Last week, the Brazilian newspaper Folha de São Paulo reported that the North Carolina-based private security firm Academi was providing World Cup security training for members of Brazil’s military and federal police forces.
Academi was founded in 1997 under the name Blackwater and became notorious during the conflict in Iraq, in part for its personnel shooting to death 17 civilians at Baghdad’s Nisour Square in September 2007.
Lt. Ricardo Bussotti Nogueira, commander of the special ops unit in São Paulo and one of those who underwent the training, told Folha,“The focus of the program was to pass on the practical experiences of the American troops in fighting terrorism.”
To that end, in late March 22 Brazilians were brought to Academi’s headquarters in North Carolina and underwent a three-week training course that included former U.S. Navy Seals and Coast Guard service-members as instructors.
The focus, according to a statement issued by the office of the Brazilian Special Secretary of Security for Large Events, was “port security, with a focus on how terrorists operate in a marine environment and how to recognize threats.”
The course was paid for by the U.S. government under the auspices of an exchange program between the armed forces of the two countries.
While it isn’t known how big the Academi contract is – phone calls to the company by Fox News Latino weren’t returned – a U.S. government spokesperson told Folha that the American government has spent “nearly $2.2 million in the last two years in cooperation with Brazilian police forces on security for mega-events.”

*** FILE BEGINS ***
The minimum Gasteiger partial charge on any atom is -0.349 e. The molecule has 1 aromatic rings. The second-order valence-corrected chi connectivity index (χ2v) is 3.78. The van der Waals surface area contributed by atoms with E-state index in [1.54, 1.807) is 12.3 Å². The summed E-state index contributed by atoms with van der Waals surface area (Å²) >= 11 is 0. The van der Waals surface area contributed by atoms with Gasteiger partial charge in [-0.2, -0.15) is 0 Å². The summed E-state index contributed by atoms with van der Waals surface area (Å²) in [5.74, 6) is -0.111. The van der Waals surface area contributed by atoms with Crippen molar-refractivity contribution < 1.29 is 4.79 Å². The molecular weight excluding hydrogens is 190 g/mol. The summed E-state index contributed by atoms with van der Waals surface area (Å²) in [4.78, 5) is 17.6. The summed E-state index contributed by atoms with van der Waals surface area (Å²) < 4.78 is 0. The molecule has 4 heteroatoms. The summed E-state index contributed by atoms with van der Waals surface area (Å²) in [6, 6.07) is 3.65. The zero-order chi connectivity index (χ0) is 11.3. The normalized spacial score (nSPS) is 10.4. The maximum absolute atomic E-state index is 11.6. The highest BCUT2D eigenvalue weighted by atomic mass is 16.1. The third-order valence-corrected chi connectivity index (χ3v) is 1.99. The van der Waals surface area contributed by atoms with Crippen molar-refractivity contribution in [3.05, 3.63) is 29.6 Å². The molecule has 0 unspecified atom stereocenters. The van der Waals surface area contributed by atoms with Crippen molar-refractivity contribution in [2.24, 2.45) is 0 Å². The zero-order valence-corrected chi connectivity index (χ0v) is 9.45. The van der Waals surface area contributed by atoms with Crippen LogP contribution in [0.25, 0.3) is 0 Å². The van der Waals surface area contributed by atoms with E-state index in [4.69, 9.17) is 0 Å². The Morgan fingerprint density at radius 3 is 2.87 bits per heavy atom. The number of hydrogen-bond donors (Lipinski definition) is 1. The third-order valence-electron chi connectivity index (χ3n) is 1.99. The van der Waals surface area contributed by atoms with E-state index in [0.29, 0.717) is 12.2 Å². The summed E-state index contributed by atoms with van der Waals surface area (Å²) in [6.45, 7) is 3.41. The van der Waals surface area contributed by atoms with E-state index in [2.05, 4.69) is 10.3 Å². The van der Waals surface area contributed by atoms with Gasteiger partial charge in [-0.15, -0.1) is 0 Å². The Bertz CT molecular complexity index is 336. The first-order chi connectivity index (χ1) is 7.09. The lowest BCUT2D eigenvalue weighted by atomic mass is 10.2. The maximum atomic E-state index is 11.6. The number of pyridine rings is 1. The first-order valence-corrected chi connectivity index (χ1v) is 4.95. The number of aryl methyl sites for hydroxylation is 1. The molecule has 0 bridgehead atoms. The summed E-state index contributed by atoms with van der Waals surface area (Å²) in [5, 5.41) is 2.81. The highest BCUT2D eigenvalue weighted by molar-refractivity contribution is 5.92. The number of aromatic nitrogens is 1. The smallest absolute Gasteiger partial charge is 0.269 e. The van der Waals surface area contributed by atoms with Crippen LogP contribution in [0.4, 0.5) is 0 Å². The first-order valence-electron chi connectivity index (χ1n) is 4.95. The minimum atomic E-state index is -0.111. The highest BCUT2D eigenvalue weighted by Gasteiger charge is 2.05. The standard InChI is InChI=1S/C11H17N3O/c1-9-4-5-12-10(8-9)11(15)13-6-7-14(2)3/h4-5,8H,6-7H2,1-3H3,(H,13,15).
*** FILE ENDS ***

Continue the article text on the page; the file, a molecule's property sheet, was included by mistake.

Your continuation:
“We were sent because we are the specialized troops that would be used during a threat of terrorist attack in São Paulo,” Lt. Nogueira said.
Security during the World Cup this summer and the 2016 Olympic Games in Rio remains a major concern, both in Brazil and internationally.
The Large Events Secretary’s statement stated that the program was originally suggested by members of the security office of the U.S. Embassy in Brasilia, and “there was no indication of who would be providing the instruction.”
According to The Nation, 170,000 Brazilian security personnel from military, police and secret services will be on duty during the Cup – 22 percent more than were used by South Africa at the 2010 event.
At the end of March, military police units – since reinforced by federal army troops – stormed the Maré area of Rio, occupying an area of roughly 4 square miles in which nearly 130,000 people live. And last week, the Pavao-Pavaozinho favela exploded after the murder, blamed by many on the police, of a popular dancer and TV performer. The violence spilled over into the Copacabana beach area.
The Amnesty International office in Brazil recently cautioned about large militarized operations like that in Maré, writing, “The armed forces have inadequate training for this type of operation.”
It seems unlikely that the former Blackwater is exactly who the human rights organization might have had in mind.